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Classification System: APG IV

Superregnum: Eukaryota
Regnum: Plantae
Cladus: Angiosperms
Cladus: Monocots
Ordo: Asparagales

Familia: Asparagaceae
Subfamilia: Agavoideae
Genus: Yucca
Sectiones: Y. sect. Chaenocarpa - Y. sect. Clistocarpa - Y. sect. Endlichiana - Y. sect. Hesperoyucca - Y. sect. Yucca

Species: Y. aloifolia - Y. angustissima - Y. arkansana - Y. baccata - Y. baileyi - Y. brevifolia - Y. campestris - Y. capensis - Y. carnerosana – Y. cernua – Y. coahuilensis – – Y. declinata – Y. de-smetiana – Y. elata – Y. endlichiana – Y. faxoniana - Y. filamentosa – Y. filifera – Y. flaccida – Y. gigantea - Y. glauca - – Y. gloriosa – Y. grandiflora – Y. harrimaniae – Y. intermedia – Y. jaliscensis – Y. lacandonica – Y. linearifolia – Y. luminosa – Y. madrensis – Y. mixtecana – Y. necopina – Y. neomexicana – Y. pallida – Y. periculosa – Y. potosina – Y. queretaroensis – Y. reverchonii – Y. rostrata - Y. rupicola - Y. schidigera – Y. sterilis – Y. tenuistyla – Y. thompsoniana – Y. treculeana – Y. utahensis – Y. validaY. constricta - Y. decipiens

Nothospecies: Y. × andreana – Y. × baccatissima – Y. × bacsoniana – Y. × baylissima – Y. × consana – Y. × feeanoukiae – Y. × glaucissima – Y. × intermediate – Y. × karlsruhensis – Y. × keithii – Y. × necopina – Y. × oklahomensis – Y. × pollyjeaniae – Y. × quinnarjenii – Y. x schottii


Yucca L. (1753)
Type species: Yucca aloifolia L.


Iuka Adans., Fam. 2: 567. 1763.

Codonocrinum Willd. ex Schult. & Schult.f. in Roemer & Schult., Syst. Veg. 7: 718. 1829.
Type species: Codonocrinum agavoides Willd. ex Schult.f.
Clistoyucca (Engelm.) Trel., Rep. (Annual) Missouri Bot. Gard. 13: 41. 1902.
Type species: Clistoyucca arborescens Trel.
Samuela Trel., Rep. (Annual) Missouri Bot. Gard. 13: 116. 1902.
Type species: non design.
Sarcoyucca (Trel.) Linding., Beih. Bot. Centralbl. 50(1): 446. 1933.
Type species: Sarcoyucca aloifolia (L.) Linding.


Linnaeus, C. 1753. Species Plantarum 1: 319.
Govaerts, R. et al. 2015. Yucca in World Checklist of Selected Plant Families. The Board of Trustees of the Royal Botanic Gardens, Kew. Published on the internet. Accessed: 2015 June 22. Reference page.
Hochstetter, C.F.F. (2000) Yucca (Agavaceae). Band 1 Dehiscent-fruited species in the Southwest and Midwest of the USA, Canada and Baja California, Selbst Verlag, 2000. ISBN 3-00-005946-6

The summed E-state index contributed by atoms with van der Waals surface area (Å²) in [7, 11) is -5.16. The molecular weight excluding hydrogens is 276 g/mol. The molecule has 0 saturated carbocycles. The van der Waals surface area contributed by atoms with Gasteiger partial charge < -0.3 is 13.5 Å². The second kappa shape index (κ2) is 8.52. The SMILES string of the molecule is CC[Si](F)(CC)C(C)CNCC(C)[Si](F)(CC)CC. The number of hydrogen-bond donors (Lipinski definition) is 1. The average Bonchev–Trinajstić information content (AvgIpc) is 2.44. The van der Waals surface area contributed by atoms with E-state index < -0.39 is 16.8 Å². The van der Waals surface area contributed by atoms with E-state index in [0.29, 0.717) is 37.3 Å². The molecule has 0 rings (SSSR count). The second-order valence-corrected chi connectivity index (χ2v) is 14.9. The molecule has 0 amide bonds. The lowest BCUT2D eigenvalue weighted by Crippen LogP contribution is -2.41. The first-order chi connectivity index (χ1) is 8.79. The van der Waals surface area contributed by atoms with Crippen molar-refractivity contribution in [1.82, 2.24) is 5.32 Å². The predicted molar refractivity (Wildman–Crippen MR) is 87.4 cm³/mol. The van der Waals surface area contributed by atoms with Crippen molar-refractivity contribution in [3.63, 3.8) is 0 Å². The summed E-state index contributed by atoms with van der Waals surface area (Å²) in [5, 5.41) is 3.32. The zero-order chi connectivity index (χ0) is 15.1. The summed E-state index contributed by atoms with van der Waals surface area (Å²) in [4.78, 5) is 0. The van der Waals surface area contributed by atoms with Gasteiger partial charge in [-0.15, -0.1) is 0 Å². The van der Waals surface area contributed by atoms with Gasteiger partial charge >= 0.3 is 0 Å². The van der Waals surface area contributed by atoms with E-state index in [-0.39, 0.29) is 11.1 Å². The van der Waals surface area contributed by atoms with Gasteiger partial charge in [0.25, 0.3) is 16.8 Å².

Hochstetter, C.F.F. (2002) Yucca (Agavaceae). Band 2 Indehiscent-fruited species in the Southwest, Midwest and East of the USA, Selbst Verlag. 2002. ISBN 3-00-009008-8
Hochstetter, C.F.F. (2004) Yucca (Agavaceae). Band 3 Mexico, Selbst Verlag, 2004. ISBN 3-00-013124-8
International Plant Names Index. 2015. Yucca. Published online. Accessed: June 22 2015.
Global Biodiversity Information Facility. 2019. GBIF Backbone Taxonomy. Checklist dataset. Taxon: Yucca. . 2015. Yucca. Missouri Botanical Garden. Published on the internet. Accessed: 2015 June 22.

Vernacular names
Deutsch: Palmlilien
suomi: Jukat
հայերեն: Արմավաշուշան, ադամի ասեղ
русский: Юкка
svenska: Palmliljesläktet

Yucca is a genus of perennial shrubs and trees in the family Asparagaceae, subfamily Agavoideae.[2] Its 40–50 species are notable for their rosettes of evergreen, tough, sword-shaped leaves and large terminal panicles of white or whitish flowers. They are native to the hot and dry (arid) parts of the Americas and the Caribbean.

Early reports of the species were confused with the cassava (Manihot esculenta).[3] Consequently, Linnaeus mistakenly derived the generic name from the Taíno word for the latter, yuca.[4]

Distribution of the capsular fruited species in southwest, midwest USA, Mexico's Baja California and Canada, overview

The natural distribution range of the genus Yucca (49 species and 24 subspecies) covers a vast area of the Americas. The genus is represented throughout Mexico and extends into Guatemala (Yucca guatemalensis). It also extends to the north through Baja California in the west, northwards into the southwestern United States, through the drier central states as far north as southern Alberta in Canada (Yucca glauca ssp. albertana).